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Synesthesia in infants

I'm reading this book, A Thousand Days of Wonder, about a scientist's "study" of his daughter's first 1,000 days.

He talks about synesthesia (simplest definition: mixing of the senses) in infants, how their world is a jumble of intermingling senses for the first few months. Shapes become colors (a triangle may be experienced as red, for example). Some sounds may inspire a reaction from an infant's taste buds or her auditory or visual cortex. For an infant, the world must be a strangely, enriching place.

And then most of us lose this ability. We stop hearing words as tastes, stop seeing shapes as distinct colors. Some of us don't, though. People with synesthesia may see the letter A as orange or hear a person's name as a unique taste, like orange.

I've tried to inspire synesthesia in myself. But I have failed. My brain does not want to work that way. :)

This is a randomly selected book from the New book section at the library. I'm trying to stimulate my brain by reading stuff I normally wouldn't, like stuff about babies, of whom I have very little interest. So far, this is an easy brain stimulant. :)

Comments

( 8 comments — Leave a comment )
yesididit
Jan. 9th, 2010 03:38 am (UTC)
eep! i dont consider synesthesia an ability but rather a dysfunction. i would be wholely mortified if i started seeing taste or feeling color.
rinalia
Jan. 9th, 2010 04:28 am (UTC)
I dunno, we're all born with it and it is our entire world for the first six months of our life. That's hardly dysfunctional.

If it was all you were used to and represented a wholly natural approach to viewing the world, I don't think you'd be mortified. The mortification only comes with judgment and perceptions of others, the way we differentiate ourselves...most forms of synesthesia are developmental, meaning it would be your normal experience throughout life. Of course, it can happen with brain or visual cortex damage as well.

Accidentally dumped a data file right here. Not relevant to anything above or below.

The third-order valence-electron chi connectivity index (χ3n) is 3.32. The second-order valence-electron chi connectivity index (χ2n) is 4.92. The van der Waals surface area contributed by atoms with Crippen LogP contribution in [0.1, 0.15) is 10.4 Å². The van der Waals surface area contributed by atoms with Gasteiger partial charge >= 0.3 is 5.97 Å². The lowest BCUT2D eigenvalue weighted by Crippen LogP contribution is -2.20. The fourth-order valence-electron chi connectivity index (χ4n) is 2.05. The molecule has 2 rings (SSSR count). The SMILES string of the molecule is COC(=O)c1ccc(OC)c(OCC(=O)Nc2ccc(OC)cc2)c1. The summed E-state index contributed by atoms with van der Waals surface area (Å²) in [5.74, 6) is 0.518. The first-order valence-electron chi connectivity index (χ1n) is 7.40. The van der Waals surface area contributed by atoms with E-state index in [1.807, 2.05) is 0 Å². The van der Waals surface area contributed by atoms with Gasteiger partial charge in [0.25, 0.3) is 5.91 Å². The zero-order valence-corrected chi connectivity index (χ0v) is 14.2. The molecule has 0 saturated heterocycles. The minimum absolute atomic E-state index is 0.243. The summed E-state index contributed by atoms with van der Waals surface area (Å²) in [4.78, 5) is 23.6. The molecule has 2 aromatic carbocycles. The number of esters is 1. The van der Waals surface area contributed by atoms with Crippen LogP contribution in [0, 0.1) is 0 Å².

Of course, I have grandiose dreams of LITERALLY reading a book via some form of neuronal osmosis...you know, put the book to your head, feel the molecules and atoms with their attached knowledge slip into your brain. It's no wonder that the idea of seeing letters as colors or tasting emotions isn't that off-putting to me. :)
yesididit
Jan. 9th, 2010 04:49 am (UTC)
i'm just so mortified because i'm already terribly overwhelmed by my regular senses. too loud, too bright, too fast, too tight.
snowy_row
Jan. 9th, 2010 04:57 am (UTC)
I had a professor at my old school who had synesthesia. He was also our director (theatre department). He said he knew a play was right when it tasted like pie. (There was a specific pie he said it tasted like, I think, but I don't remember what it was). I thought that was cool.

I would also love this ability - especially being in the world of the arts. :)
justbluemyself
Jan. 9th, 2010 08:43 pm (UTC)
I've always had that to some extent. Numbers, letters, and words have colors. Days of the week, months, and numbers have patterns. My mom has the color thing, too, so I wonder if it's genetic to keep that into adulthood.
rinalia
Jan. 9th, 2010 08:57 pm (UTC)
It's considered pretty heritable, so it seems likely you inherited it from your mom.

Does it ever feel weird or is it just a normal part of your life?
justbluemyself
Jan. 9th, 2010 09:01 pm (UTC)
It doesn't feel weird. It's just how I've always been. I had never mentioned it to anyone until recently, and she told me what it was. I had just assumed everyone was like that. :-)
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( 8 comments — Leave a comment )

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